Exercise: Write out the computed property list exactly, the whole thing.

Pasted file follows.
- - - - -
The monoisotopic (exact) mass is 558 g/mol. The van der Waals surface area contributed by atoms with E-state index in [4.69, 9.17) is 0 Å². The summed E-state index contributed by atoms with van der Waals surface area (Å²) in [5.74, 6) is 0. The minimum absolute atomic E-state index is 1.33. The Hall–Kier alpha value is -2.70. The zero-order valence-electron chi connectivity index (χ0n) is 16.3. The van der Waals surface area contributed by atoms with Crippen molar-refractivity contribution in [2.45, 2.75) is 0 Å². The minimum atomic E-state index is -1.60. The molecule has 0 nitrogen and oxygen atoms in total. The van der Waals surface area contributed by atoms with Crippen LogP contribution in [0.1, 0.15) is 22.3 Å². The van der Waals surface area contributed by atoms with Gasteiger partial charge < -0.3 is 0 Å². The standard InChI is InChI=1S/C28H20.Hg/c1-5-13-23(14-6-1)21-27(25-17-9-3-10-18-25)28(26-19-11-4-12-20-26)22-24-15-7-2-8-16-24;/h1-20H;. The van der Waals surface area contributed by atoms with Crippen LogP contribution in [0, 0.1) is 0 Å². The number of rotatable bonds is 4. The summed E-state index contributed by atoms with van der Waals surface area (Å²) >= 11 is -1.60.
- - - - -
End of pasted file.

The monoisotopic (exact) mass is 558 g/mol. The van der Waals surface area contributed by atoms with E-state index in [4.69, 9.17) is 0 Å². The summed E-state index contributed by atoms with van der Waals surface area (Å²) in [5.74, 6) is 0. The minimum absolute atomic E-state index is 1.33. The Hall–Kier alpha value is -2.70. The zero-order valence-electron chi connectivity index (χ0n) is 16.3. The van der Waals surface area contributed by atoms with Crippen molar-refractivity contribution in [2.45, 2.75) is 0 Å². The minimum atomic E-state index is -1.60. The molecule has 0 nitrogen and oxygen atoms in total. The van der Waals surface area contributed by atoms with Crippen LogP contribution in [0.1, 0.15) is 22.3 Å². The van der Waals surface area contributed by atoms with Gasteiger partial charge < -0.3 is 0 Å². The standard InChI is InChI=1S/C28H20.Hg/c1-5-13-23(14-6-1)21-27(25-17-9-3-10-18-25)28(26-19-11-4-12-20-26)22-24-15-7-2-8-16-24;/h1-20H;. The van der Waals surface area contributed by atoms with Crippen LogP contribution in [0, 0.1) is 0 Å². The number of rotatable bonds is 4. The summed E-state index contributed by atoms with van der Waals surface area (Å²) >= 11 is -1.60.